boofadil asked: So I assume you've probably discussed it before but what are your thoughts on Black Widow: Deadly Origins? I see it doesn't have a place in your recommended reading.
My feelings are long and complicated and touched on in multiple posts the deadly origin tag. Basically, a lot of the flashback sequences reverse much of the agency she displays in the original stories— as a particular example, the scene with Tony Stark, where she’s outwitted and physically dominated by a morally triumphant Tony— in the old comics she successfully played him a few times, and always escaped him, and was never confessing her love for him while he pressed his hand around her neck.
I also do not like the decision to tell her origin story mostly through vague flashbacks to relationships she’s had with men, men who typically sell more comics than her, men who crowd up her page time. The villain’s plot, too, is basically elaborate slut-shaming, coupled with threats of rape and incest, it’s all extremely uncomfortable things to dwell on. I felt that like Richard K. Morgan, Paul Cornell inserted a lot of extra misogyny into her past for the sake of pointing out that misogyny. I realize and understand that the point of it is for Natasha to heroically subvert all this misogyny, to deny that she’s simply a serial girlfriend, the sum of a bunch of Marvel romances, but that is something that I think should be taken for granted. I’m not sure it needed to be said— and if it did, I don’t think there was the page space to accomplish it effectively combined with all else Cornell had to do.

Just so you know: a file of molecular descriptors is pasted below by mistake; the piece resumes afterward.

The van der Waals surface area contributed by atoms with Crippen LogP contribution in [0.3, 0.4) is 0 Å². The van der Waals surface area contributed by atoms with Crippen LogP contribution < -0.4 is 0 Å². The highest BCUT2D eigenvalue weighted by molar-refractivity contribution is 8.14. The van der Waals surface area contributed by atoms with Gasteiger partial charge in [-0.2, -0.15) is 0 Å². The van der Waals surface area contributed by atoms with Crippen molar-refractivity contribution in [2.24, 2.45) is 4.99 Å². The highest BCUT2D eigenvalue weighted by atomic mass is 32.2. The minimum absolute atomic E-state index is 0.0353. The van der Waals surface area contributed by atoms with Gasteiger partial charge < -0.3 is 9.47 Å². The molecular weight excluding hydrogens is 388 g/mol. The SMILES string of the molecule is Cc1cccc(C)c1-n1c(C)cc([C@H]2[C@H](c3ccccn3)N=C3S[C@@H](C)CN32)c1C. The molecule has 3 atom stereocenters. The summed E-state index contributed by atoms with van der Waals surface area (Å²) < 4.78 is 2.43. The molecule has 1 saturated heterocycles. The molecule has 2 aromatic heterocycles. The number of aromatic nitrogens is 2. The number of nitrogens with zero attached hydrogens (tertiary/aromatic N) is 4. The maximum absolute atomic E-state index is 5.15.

There are things I appreciate about the series, chief among them Leon’s art. But I also like a few of the individual sequences, the themes of Natasha’s closing speech, the way Cornell plays around with history. I like especially that he got rid of much of that terrible child soldier origin, and the twist he did with Natasha joining up with Soviet intelligence to save Ivan’s life. I don’t think it’s all bad. But I do think it’s somewhat hopelessly cluttered, that it makes Natasha’s origin more desperately confusing and less tonally certain than it had to be.
I have a lot of similar misgivings with Morgan’s stuff, but I think Homecoming holds together better as a story. Morgan is also a lot of people’s favorite take on Natasha, so I felt obligated to include it, even if it isn’t mine. General opinion on Deadly Origin is mixed-at-best, and I see a fair bit of angry reaction posts about it, even now.